203 dried blood samples for which enough blood was collected were screened for the presence of mammarenavirus RNA. RNA was extracted from samples pooled by two or three following Goüy de Bellocq et al. (2010) i.e. using QIAamp Viral RNA Mini Kit reagents (Qiagen) with Zymo-Spin IIC columns (Zymo Research). cDNA was obtained with Maxima Reverse Transcriptase (Thermo Scientific) using random hexamers and then screened for mammarenaviruses by targeting a 340 nucleotide portion of the L gene (Vieth et al. 2007) using Phusion Hot Start High-Fidelity DNA Polymerase (Thermo Scientific). Positive pools were resolved by performing RNA extraction on individual dried blood samples, followed by a one-step RT-PCR assay using the Invitrogen SuperScript IV One-Step RT-PCR System (Thermo Scientific). An additional one-Step RT-PCR was performed on positive resolved samples to attempt sequencing a part of the GPC gene using primers OWS0001-fwd and OWS1000-rev (Ehichioya et al. 2011). Amplicons with bands of the expected size were purified with an Exo-CIP PCR clean-up protocol and Sanger sequenced at GATC Biogen (Köln, Germany) and sequences deposited in GenBank (AN: MT078820-MT078831). We used Quantitative Parasitology, version 3.0 (Rózsa et al. 2000) to estimate mammarenavirus prevalence with 95% confidence intervals (95% CI) estimated with Sterne's exact method (Reiczigel 2003). We used the Fisher exact test to determine whether the prevalence of infection differed between the positive host species.
Whole genome sequencing and assembly of Dhati Welel virus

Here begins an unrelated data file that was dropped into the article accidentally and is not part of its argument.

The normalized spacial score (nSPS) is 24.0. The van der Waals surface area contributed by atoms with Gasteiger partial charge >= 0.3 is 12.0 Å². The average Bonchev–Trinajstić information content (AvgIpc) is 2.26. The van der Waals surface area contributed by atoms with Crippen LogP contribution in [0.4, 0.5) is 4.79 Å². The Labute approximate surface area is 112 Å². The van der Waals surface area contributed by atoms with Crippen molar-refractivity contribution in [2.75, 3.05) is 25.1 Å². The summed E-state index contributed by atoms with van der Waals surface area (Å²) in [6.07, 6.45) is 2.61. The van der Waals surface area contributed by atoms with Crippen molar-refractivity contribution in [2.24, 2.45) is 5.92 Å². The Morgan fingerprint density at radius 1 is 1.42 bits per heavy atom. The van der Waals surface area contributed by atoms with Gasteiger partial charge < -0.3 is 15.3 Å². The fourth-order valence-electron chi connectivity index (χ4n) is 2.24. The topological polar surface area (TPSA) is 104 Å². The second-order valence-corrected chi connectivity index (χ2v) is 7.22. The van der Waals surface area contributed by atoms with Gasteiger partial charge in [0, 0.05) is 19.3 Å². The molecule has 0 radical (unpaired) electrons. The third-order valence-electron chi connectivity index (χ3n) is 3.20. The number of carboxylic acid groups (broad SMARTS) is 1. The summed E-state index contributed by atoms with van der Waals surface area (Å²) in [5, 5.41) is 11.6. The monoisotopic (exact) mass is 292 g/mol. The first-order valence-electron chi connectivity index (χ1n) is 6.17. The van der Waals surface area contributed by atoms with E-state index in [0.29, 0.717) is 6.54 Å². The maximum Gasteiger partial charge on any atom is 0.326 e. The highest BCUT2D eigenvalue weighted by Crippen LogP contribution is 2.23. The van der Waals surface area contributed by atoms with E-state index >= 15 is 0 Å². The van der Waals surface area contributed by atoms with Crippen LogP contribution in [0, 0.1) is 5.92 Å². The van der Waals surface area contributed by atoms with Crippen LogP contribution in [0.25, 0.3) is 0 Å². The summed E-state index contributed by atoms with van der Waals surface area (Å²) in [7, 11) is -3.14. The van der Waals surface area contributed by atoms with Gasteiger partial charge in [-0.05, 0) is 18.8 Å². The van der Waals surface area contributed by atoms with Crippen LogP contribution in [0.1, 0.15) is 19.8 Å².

We selected sample LAV2586, which showed a very bright band on the agarose gel after the L screening, for whole genome sequencing. The Ovation RNA-Seq system V2 (NuGEN) was used for cDNA synthesis before library preparation with the KAPA HyperPrep kit (Roche). Dual indexed library was sequenced with 150 paired-end (PE) reads on Illumina HiSeq X platform at BGI Genomics (Hong-Kong) together with 31 other samples from a wider RNA viriome study. After read de-multiplexing we obtained a total of 37,828,616 PE raw reads. After quality filtering and trimming, we used 28,461,354 PE reads for a de-novo assembly using SPAdes (Bankevich et al. 2012). Assembled contigs were identified using Blobtools (Laetsch & Blaxter 2017). We identified five contigs corresponding to large parts of the four genes of the virus: almost complete NP (95 nucleotides missing at the 5′ end), almost complete GPC (28 nucleotides missing at the 3′ end), two contigs covering almost all of the L gene (485 nucleotides missing at the 5′ end) and one contig covering the full Z and part of the intergenic region of the L segment. Missing parts of the genome were completed by Sanger sequencing (primers in Table S2). Geneious mapper in Geneious 8.0.5 was used to finalise the assembly and estimate the read coverage after removal of duplicated reads. Potential N-glycosylation sites were searched for on the NetNGlyc 1.0 server ( http://www.cbs.dtu.dk/services/NetNGlyc/). From the SPAdes and Blobtools analysis of the same sample (LAV2586) we also obtained the almost complete (88%) Mt genome of the host rodent which we completed using Geneious mapper and submitted to GenBank (AN: MT093212).